Tuesday, October 26, 2010

Practice What You Preach

Sunday's sermon was on hospitality. We spent some time in Matthew 25 - the judgment passage, wherein the nations are divided into sheep and goats based on how they treated their fellow man. "I was hungry, and you fed me; thirsty, and you gave me something to drink; I was in prison and you visited me; I was a stranger and you invited me in" and so on.

(Side note: is it sacrilegious that I think the Keith Green version is better than the original?)

Hospitality, as defined in the sermon, is simply creating a space into which broken people can enter and find healing; a place wherein lost people can come home, lonely people can find friendship, people hungry and thirsty can find their souls (and stomachs) filled. It is an invitation to share a moment and space together. Hospitality can be inviting someone over for dinner; it can also be sitting with a person at the bus stop and giving a piece of your life to them. And this is our calling: as Christ has invited us to join him in friendship, as the Lord creates green pastures in which he invites us to lie down, as God has become our safe harbor in the storm, so are we called to create safe, warm, inviting, comfortable spaces into which others can come and receive healing and solace in their weary lives.

That was the gyst of it anyway.

And then we finished; the kids headed downstairs for Sunday School, the adults adjourned to the fellowship hall for cake and cheese and coffee and a discussion about creating inviting, comfortable spaces.

An hour later, Mike walked in. We didn't see him at first, but Duncan happened to be walking through the foyer and saw draped over the couch there. It was obvious Mike wasn't doing well. Incoherant would be a good word. He was looking for his grandmother, Delores, or his aunt or sister. But he didn't know their names. They supposedly taught Sunday School at our church, but none of us knew them. He didn't know his phone number. He was pretty wet and disheveled. And as much as we tried to figure out who he belonged to, he couldn't really tell us. But still, we sat with him for a bit. He didn't smell like he'd been drinking, which is (unfortunately) always the first suspicion out here on the KP. So we assumed it was medical, and wouldn't you know it. . .Sean was still around. Sean who works with the fire department, who's used to situations like this. So he came and joined the conversation. About the time Mike mentioned he's diabetic, and hadn't taken his medication in 4 days, we decided it was time to call the paramedics.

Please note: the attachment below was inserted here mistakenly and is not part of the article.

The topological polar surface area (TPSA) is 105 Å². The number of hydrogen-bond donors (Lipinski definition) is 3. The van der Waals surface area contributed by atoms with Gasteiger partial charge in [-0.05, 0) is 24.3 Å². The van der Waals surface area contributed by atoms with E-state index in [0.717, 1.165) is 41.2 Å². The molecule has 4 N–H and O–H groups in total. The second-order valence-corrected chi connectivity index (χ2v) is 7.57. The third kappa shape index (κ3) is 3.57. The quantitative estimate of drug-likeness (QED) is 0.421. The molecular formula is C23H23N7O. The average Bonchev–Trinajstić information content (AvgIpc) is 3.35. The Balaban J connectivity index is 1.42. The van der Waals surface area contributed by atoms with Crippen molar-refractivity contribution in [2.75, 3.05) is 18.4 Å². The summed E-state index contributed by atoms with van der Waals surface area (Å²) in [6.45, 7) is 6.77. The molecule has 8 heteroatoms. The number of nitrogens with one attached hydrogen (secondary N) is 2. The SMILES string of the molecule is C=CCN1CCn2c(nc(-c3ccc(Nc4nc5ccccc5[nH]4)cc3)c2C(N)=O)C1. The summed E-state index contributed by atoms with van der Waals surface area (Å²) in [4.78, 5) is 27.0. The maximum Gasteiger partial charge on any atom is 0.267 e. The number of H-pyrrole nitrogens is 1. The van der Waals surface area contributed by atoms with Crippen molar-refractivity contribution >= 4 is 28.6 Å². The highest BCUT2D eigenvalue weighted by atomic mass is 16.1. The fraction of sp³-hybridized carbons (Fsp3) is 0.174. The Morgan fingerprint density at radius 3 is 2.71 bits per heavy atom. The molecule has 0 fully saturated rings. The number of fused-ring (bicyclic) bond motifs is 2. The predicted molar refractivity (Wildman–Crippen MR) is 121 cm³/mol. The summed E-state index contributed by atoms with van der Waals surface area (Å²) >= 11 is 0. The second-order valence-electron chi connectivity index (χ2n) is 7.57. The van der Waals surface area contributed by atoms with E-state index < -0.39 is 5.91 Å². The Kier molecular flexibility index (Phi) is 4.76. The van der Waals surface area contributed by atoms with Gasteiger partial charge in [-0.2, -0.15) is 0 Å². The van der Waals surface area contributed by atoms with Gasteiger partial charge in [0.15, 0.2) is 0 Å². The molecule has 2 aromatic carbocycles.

Eventually he decided he didn't like all the attention, so he wandered to the cemetary next door. I followed him up there, where he lay down and began weeping next to his dad's grave. And he showed me his grandmother's grave (the same grandmother he'd come to the church hoping to find. . .). And there he lay, sobbing in the wet grass under a steady drizzle. And there I sat with him until the medic units showed up. Thankfully, the knew Mike. He's a regular, you might say. They got him into the ambulance and took care of him. Many of our children had come out to see the fire truck, and they prayed for Mike as he was loaded in.

"I was a stranger, and you invited me in." Maybe today, Jesus might add "I was messed up, and you got me medical help." Or "I was incoherant and raving and soaking wet, and you let me sit on your couch and showed me love." All I know is, the message of the sermon was put to the test, and it was an honor for me to see some good people live it out, just because that's who they are.